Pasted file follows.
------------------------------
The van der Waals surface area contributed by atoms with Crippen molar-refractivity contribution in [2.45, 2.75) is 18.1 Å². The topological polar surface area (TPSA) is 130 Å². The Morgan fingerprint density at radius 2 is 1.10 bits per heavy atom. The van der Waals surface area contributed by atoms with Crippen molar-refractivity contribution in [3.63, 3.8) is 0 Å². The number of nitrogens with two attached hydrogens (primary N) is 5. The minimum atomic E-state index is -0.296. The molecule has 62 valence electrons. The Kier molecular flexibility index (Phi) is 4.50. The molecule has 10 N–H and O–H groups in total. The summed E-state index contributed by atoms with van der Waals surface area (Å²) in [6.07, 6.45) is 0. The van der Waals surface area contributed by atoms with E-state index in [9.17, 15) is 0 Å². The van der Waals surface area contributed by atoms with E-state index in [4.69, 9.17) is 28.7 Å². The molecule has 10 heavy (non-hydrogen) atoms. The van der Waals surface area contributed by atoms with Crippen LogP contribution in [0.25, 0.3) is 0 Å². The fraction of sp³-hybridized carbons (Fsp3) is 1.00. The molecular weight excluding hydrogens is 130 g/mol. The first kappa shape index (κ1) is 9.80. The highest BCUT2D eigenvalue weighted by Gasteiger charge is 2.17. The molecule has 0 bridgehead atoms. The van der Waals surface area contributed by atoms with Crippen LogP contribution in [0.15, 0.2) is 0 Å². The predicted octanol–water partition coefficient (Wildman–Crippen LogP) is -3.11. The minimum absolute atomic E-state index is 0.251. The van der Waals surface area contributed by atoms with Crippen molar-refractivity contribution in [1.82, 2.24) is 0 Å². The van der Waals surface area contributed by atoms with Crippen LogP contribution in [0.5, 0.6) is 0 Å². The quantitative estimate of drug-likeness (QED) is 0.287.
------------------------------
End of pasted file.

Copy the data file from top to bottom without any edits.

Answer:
The van der Waals surface area contributed by atoms with Crippen molar-refractivity contribution in [2.45, 2.75) is 18.1 Å². The topological polar surface area (TPSA) is 130 Å². The Morgan fingerprint density at radius 2 is 1.10 bits per heavy atom. The van der Waals surface area contributed by atoms with Crippen molar-refractivity contribution in [3.63, 3.8) is 0 Å². The number of nitrogens with two attached hydrogens (primary N) is 5. The minimum atomic E-state index is -0.296. The molecule has 62 valence electrons. The Kier molecular flexibility index (Phi) is 4.50. The molecule has 10 N–H and O–H groups in total. The summed E-state index contributed by atoms with van der Waals surface area (Å²) in [6.07, 6.45) is 0. The van der Waals surface area contributed by atoms with E-state index in [9.17, 15) is 0 Å². The van der Waals surface area contributed by atoms with E-state index in [4.69, 9.17) is 28.7 Å². The molecule has 10 heavy (non-hydrogen) atoms. The van der Waals surface area contributed by atoms with Crippen LogP contribution in [0.25, 0.3) is 0 Å². The fraction of sp³-hybridized carbons (Fsp3) is 1.00. The molecular weight excluding hydrogens is 130 g/mol. The first kappa shape index (κ1) is 9.80. The highest BCUT2D eigenvalue weighted by Gasteiger charge is 2.17. The molecule has 0 bridgehead atoms. The van der Waals surface area contributed by atoms with Crippen LogP contribution in [0.15, 0.2) is 0 Å². The predicted octanol–water partition coefficient (Wildman–Crippen LogP) is -3.11. The minimum absolute atomic E-state index is 0.251. The van der Waals surface area contributed by atoms with Crippen molar-refractivity contribution in [1.82, 2.24) is 0 Å². The van der Waals surface area contributed by atoms with Crippen LogP contribution in [0.5, 0.6) is 0 Å². The quantitative estimate of drug-likeness (QED) is 0.287.